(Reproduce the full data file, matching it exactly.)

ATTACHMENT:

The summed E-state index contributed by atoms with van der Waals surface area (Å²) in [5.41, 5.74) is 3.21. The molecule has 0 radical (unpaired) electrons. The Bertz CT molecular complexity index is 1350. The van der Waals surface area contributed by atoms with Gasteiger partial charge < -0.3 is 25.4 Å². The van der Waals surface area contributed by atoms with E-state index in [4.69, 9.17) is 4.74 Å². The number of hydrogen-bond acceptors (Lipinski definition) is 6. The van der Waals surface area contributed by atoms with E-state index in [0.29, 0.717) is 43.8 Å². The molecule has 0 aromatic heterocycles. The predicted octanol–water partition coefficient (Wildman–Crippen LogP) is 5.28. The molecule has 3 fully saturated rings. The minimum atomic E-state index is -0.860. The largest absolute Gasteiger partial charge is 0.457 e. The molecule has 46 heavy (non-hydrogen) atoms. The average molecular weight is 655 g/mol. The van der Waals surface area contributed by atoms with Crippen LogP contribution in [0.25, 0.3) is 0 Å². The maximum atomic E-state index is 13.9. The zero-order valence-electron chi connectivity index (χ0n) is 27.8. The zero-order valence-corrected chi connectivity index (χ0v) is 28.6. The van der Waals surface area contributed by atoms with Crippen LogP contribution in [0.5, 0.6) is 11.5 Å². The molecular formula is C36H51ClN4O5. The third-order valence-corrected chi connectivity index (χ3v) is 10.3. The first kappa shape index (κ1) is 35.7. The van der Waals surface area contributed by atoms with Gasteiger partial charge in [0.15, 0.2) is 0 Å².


The summed E-state index contributed by atoms with van der Waals surface area (Å²) in [5.41, 5.74) is 3.21. The molecule has 0 radical (unpaired) electrons. The Bertz CT molecular complexity index is 1350. The van der Waals surface area contributed by atoms with Gasteiger partial charge < -0.3 is 25.4 Å². The van der Waals surface area contributed by atoms with E-state index in [4.69, 9.17) is 4.74 Å². The number of hydrogen-bond acceptors (Lipinski definition) is 6. The van der Waals surface area contributed by atoms with E-state index in [0.29, 0.717) is 43.8 Å². The molecule has 0 aromatic heterocycles. The predicted octanol–water partition coefficient (Wildman–Crippen LogP) is 5.28. The molecule has 3 fully saturated rings. The minimum atomic E-state index is -0.860. The largest absolute Gasteiger partial charge is 0.457 e. The molecule has 46 heavy (non-hydrogen) atoms. The average molecular weight is 655 g/mol. The van der Waals surface area contributed by atoms with Crippen LogP contribution in [0.25, 0.3) is 0 Å². The maximum atomic E-state index is 13.9. The zero-order valence-electron chi connectivity index (χ0n) is 27.8. The zero-order valence-corrected chi connectivity index (χ0v) is 28.6. The van der Waals surface area contributed by atoms with Crippen LogP contribution in [0.5, 0.6) is 11.5 Å². The molecular formula is C36H51ClN4O5. The third-order valence-corrected chi connectivity index (χ3v) is 10.3. The first kappa shape index (κ1) is 35.7. The van der Waals surface area contributed by atoms with Gasteiger partial charge in [0.15, 0.2) is 0 Å².